Esperemos que Cristina dure hasta el final de su mandato:  nuestro país salvajizado siempre puede votar y elegir un Presidente peor. Y que por ladrón que sea un gobierno elegido libremente, será  mejor que otro gobierno  de facto, como el de  Eduardo Duhalde,  el inventor de los Kirchners…

D. CAVALLO re Lorenzino

27 abril, 2013
De: Domingo Cavallo <www@cavallo.com.ar>
Para: grafpi1@yahoo.com.ar
Enviado: sábado, 27 de abril de 2013 10:07
Asunto: Domingo Cavallo

Domingo Cavallo


Muy buenos documentales de la periodista griega Eleni Varvitsiotis

Posted: 26 Apr 2013 08:36 AM PDT

Ayer y hoy los diarios de Argentina se llenaron de referencias graciosas a las expresiones del desconcertado y asustado Ministro Lorenzino frente a la pregunta obvia que la periodista le hizo sobre la tasa de inflación que publica el INDEC y las múltiples evidencias, reflejadas incluso en un pronunciamiento del FMI,  de que la inflación real más que duplica a la reconocida oficialmente.

Pero el valor de los dos documentales va mucho más allá que el traspié de Lorenzino. En mi opinión los dos documentales narran de una manera objetiva los acontecimientos de nuestro país alrededor de la crisis del 2001 y 2002. Y aportan un material muy valioso para conocer los hechos y los actores a través de sus propias manifestaciones. Lamentablemente no está traducida la narraciónen griego de la periodista ni las preguntas y respuestas que hace y recibe en inglés. Voy a tratar de conseguir una buena traducción para subir a este blog, porque espero escribir varios artículos comentando, sobre todo, cómo actuó el FMI y cómo algunos de mis propios colaboradores y otros personajes que en el 2001 decían compartir mi percepción de la realidad, a punto de haberme pedido integrarse al equipo, ahora quieren aparecer como sagaces predictores de la inevitabilidad del default y de la pesificación compulsiva. Mientras tanto, para quienes quieran ver las documentales en su versión para la televisión griega, acá van los links: primera parte (hasta la declaración del Default) segunda parte (desde que asume Duhalde hasta la actualidad).

   
You are subscribed to email updates from Domingo Cavallo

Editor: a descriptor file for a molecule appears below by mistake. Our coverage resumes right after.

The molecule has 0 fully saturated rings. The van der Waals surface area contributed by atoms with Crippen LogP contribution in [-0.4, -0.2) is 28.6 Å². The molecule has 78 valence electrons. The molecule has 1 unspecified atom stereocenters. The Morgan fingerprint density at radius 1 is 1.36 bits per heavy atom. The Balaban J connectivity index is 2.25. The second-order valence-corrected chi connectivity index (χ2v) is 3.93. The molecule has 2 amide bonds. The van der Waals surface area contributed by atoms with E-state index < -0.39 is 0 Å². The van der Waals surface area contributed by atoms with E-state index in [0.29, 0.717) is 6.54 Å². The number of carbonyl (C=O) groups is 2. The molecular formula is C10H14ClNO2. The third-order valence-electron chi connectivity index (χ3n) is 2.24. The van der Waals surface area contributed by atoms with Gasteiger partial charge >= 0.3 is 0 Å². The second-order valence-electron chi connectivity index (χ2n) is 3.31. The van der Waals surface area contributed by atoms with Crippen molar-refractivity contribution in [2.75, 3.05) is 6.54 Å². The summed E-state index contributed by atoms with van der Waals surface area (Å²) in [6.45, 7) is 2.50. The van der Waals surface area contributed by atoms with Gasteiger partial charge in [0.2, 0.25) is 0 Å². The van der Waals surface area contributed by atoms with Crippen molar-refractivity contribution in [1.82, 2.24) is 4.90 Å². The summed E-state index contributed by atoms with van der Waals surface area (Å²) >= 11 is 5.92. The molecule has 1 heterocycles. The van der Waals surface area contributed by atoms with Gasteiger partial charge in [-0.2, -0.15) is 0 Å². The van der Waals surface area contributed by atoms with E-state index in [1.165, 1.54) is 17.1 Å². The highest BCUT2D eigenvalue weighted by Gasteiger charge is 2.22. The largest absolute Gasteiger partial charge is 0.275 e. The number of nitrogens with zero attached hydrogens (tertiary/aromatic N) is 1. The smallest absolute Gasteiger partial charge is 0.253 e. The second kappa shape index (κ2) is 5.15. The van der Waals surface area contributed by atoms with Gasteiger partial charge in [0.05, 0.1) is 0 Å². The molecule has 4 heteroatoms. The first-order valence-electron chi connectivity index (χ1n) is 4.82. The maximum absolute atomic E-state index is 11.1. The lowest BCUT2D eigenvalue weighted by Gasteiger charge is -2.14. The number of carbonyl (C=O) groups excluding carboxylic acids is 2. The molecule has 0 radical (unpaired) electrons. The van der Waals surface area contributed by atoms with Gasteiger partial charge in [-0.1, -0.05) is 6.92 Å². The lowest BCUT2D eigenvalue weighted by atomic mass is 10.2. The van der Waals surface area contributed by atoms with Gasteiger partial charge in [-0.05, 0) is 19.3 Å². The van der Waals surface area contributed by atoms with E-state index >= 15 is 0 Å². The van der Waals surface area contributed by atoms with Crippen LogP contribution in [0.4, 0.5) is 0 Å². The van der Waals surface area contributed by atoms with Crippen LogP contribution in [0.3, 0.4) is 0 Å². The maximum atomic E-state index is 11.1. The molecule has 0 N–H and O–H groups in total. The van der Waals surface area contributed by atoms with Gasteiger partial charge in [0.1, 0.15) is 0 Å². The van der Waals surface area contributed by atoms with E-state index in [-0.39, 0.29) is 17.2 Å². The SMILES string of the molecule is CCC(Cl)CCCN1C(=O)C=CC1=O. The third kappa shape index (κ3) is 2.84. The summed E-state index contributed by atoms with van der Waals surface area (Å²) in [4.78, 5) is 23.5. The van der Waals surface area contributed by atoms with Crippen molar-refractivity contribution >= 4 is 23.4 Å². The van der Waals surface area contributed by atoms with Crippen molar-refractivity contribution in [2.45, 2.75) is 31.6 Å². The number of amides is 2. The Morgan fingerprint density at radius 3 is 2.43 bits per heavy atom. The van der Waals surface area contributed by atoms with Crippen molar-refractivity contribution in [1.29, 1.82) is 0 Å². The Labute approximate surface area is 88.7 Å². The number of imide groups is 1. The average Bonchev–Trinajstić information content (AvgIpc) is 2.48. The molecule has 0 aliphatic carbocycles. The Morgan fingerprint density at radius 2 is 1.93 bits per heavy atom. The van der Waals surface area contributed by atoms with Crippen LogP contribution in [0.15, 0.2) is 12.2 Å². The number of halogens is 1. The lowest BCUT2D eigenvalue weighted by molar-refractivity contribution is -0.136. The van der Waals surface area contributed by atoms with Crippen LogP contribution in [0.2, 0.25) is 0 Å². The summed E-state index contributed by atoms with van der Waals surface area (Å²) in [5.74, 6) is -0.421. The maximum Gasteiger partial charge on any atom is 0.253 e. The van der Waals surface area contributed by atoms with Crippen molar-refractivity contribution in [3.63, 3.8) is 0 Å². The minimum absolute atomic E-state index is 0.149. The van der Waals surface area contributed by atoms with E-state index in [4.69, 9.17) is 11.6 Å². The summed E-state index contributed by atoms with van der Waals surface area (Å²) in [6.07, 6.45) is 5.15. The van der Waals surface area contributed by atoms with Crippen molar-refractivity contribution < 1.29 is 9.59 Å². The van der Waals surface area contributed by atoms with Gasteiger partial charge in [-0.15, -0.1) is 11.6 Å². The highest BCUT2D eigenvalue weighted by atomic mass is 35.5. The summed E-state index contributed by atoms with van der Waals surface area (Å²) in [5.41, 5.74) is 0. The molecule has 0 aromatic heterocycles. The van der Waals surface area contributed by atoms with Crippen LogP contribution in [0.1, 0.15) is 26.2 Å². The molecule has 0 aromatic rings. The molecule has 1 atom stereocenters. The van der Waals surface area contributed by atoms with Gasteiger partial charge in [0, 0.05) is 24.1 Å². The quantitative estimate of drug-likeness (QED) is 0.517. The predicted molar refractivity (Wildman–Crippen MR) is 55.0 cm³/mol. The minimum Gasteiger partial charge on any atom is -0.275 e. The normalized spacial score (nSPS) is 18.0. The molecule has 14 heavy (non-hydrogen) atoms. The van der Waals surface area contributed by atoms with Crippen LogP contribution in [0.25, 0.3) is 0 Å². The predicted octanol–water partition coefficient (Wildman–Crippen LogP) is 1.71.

To stop receiving these emails, you may unsubscribe now.
Email delivery powered by Google
Google Inc., 20 West Kinzie, Chicago IL USA 60610

FANS DE GENOCIDAS HABEMUS

27 abril, 2013

http://www.labotellaalmar.com/vercorreo_lector.php?id=4328

ONAINDIA ¿CRISTINISTA ?

27 abril, 2013

leyendo http://www.perfil.com/columnistas/El-microfono-indiscreto-20130407-0073.html el autor no me convence, Pepe Mujica habló adrede para que el mundo conozca su opinión personal,  estilo indirecto usado antes por otro Presidente oriental,  Jorge Bale, gran amigo de Argentina.Era  Presidente Argentino de facto, sin voto popular,  Eduardo Duhalde, inventor de su Delfín  Néstor Kirchner, ambos forjadores  de Cristina Presidenta anti uruguaya.

JUSTICIA CRISTINISTA

27 abril, 2013

ARGENTINE UPDATE – Apr 26, 2013

27 abril, 2013

EL MITO DEL “CAPITAL PREVIO”

26 abril, 2013

CHARLA 554ª DEL CURSILLO DE ECONOMÍA CRIOLLA – 7-02-03

EL MITO DEL CAPITAL PREVIO


            Impera entre políticos y economistas la idea de que para generar trabajo es imprescindible contar con “capital monetario” previo, que corresponde a la forma en que normalmente funciona el empleo y la producción en los países civilizados.
 
               Y creo que esto tiene relación con que todavía el grueso de nuestros políticos y economistas  no ha advertido la enorme involución cultural que significa habernos destruido la moneda y el sistema financiero. Si bien en forma transitoria, hoy sin dichos elementos podemos considerarnos una sociedad salvajizada, tipo aquellas  de muchos siglos o quizás milenios anteriores a la aparición de la moneda.